State Representative Roger Bruce

 Georgia House of  Representatives
District 61
                                                     February 24, 2017
This Issue - Newsletter #6

Letter From Representative Bruce

Legislative News

Representative Bruce & FACAA

Girl Scouts Visit 

Haitian Day at the Capitol

Moms Demand Action

A Moment in Black History

Representative Bruce & FACAA

On Tuesday, Representative Bruce met with the  Fulton Atlanta Community Action Authority (FACAA)
The mission of the Fulton Atlanta Community Action Authority is just as relevant today as it was when we started and we passionately continue our work to make a positive impact in the community.
  • Mobilize resources through a network of programs and services: Emergency Financial Assistance (LIHEAP, Food and Housing Assistance, Employment Readiness Support, Transportation and Education) which is facilitated through applications and classes.
  • The provision of  access to public policy, economic and social institutions that serve low-income citizens (Convening Community Action Councils to become empowered to challenge problems that affect their quality of life in their homes and community). This feature involves community education and motivating  citizens to exercise their voice in all matters that affect them.
  • Educate the community at large to the needs, interests and aspirations of low-income people. Whether it involves attending meetings or issuing newsletters, brochures or speaking engagements, FACAA seeks to inform community groups, legislators and social policy makers about the current needs, problems or accomplishments of low-income citizens. Our ultimate aim is to demonstrate that all citizens are important and can play a role in making a community active and viable.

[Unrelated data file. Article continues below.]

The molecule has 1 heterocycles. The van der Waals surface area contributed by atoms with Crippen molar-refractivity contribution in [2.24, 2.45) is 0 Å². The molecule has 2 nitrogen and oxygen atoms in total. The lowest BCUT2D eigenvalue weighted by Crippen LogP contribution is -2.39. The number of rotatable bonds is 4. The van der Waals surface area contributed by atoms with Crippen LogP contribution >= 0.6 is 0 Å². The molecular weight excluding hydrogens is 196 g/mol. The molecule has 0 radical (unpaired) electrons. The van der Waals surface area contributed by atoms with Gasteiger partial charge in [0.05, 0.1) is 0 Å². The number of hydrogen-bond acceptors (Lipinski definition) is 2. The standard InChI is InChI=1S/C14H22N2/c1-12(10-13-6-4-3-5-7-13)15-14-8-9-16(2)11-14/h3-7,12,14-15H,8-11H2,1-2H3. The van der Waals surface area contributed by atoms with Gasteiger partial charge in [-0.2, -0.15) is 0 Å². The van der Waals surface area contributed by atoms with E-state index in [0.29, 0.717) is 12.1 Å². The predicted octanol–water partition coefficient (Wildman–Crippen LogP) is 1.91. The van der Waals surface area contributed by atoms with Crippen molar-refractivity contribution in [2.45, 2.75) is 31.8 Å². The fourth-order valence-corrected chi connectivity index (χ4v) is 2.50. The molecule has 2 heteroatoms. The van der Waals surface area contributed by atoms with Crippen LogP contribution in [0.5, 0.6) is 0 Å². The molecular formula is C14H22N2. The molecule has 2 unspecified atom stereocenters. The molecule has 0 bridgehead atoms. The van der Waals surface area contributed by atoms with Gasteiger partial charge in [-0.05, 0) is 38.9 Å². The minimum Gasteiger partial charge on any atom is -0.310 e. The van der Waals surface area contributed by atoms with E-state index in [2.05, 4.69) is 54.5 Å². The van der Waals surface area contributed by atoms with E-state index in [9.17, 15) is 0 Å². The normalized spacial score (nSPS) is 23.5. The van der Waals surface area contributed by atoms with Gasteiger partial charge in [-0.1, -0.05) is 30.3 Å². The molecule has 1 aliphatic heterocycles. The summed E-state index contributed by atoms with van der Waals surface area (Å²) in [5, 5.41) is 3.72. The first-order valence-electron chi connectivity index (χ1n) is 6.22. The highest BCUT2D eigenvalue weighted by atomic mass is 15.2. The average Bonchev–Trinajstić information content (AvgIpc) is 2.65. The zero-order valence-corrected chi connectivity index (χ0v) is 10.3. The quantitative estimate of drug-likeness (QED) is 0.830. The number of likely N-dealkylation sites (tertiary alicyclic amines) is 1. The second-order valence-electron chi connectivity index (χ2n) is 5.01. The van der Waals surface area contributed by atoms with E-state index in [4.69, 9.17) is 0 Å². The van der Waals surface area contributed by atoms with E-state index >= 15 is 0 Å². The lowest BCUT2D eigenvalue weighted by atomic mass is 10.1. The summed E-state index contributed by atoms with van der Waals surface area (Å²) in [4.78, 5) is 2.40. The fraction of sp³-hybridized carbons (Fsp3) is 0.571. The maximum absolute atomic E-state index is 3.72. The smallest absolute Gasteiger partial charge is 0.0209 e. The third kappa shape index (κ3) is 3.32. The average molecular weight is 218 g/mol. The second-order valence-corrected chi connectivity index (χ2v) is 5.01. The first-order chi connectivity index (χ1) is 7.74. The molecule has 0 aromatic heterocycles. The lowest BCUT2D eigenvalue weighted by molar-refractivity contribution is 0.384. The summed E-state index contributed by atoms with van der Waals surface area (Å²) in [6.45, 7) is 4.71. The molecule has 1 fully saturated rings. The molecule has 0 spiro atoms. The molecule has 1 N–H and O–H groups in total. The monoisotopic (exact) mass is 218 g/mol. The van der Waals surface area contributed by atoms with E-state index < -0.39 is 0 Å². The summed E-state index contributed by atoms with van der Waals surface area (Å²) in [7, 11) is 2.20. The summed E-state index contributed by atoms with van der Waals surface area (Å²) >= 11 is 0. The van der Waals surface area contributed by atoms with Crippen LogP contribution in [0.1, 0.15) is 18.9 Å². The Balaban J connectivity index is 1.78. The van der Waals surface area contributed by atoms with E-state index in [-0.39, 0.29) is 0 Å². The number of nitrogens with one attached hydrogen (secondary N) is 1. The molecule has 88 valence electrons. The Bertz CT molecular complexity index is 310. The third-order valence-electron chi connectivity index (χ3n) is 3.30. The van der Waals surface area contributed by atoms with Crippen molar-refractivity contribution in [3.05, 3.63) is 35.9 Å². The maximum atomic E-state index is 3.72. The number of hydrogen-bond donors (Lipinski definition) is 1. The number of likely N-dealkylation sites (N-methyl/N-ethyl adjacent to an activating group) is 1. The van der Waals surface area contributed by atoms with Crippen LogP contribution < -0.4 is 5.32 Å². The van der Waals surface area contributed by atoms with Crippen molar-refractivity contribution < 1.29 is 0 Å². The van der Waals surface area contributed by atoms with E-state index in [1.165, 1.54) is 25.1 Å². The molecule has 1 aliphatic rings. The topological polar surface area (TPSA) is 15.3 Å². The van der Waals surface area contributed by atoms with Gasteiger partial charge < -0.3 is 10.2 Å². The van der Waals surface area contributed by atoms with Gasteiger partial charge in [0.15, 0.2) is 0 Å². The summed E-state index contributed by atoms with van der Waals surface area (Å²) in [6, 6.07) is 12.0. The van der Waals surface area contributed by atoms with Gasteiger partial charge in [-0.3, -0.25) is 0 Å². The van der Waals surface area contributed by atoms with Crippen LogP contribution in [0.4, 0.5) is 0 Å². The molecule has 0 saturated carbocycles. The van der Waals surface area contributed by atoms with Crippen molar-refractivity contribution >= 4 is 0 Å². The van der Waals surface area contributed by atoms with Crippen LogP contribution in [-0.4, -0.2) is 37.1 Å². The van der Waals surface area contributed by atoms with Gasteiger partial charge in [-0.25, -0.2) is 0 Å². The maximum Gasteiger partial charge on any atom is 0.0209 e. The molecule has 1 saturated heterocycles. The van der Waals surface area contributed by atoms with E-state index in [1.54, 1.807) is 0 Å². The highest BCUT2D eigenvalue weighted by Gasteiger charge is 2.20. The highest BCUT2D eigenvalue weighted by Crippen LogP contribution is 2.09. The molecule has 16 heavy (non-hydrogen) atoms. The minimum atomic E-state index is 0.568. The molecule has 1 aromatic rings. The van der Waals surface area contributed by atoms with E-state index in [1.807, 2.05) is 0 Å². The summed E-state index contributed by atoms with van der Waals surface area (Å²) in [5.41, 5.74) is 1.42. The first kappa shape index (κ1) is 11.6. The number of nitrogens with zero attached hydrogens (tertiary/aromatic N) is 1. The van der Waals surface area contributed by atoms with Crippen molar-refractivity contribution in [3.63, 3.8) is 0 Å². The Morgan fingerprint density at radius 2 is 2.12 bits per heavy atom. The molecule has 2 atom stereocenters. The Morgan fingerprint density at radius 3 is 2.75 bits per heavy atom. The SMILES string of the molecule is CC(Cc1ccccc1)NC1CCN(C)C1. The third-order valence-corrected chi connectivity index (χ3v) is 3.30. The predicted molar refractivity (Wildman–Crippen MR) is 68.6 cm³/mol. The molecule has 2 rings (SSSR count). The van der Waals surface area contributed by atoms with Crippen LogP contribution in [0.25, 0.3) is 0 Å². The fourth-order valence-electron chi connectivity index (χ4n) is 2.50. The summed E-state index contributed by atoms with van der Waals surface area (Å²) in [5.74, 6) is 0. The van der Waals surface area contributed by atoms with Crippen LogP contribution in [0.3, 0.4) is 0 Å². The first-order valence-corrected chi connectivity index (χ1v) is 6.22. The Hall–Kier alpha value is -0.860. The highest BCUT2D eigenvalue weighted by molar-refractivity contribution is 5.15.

• Provide affordable, safe, decent housing and supportive services to citizens of Fulton County and Atlanta. Along with home-building or rehabilitation, FACAA is a housing counseling agency which also trains youth to become future home builders. The agency seeks projects that enhance the quality of living for low-income citizens and also helps citizens become homeowners or aids them in saving their homes.



Moms Demand Action

This week, Moms Demand Action of Atlanta stopped by to lobby Representatives to oppose gun legislation that is being proposed. A group of advocates sat with Rep. Bruce to express their concerns with the new Campus Carry bill that is being proposed. 



A Moment In Black History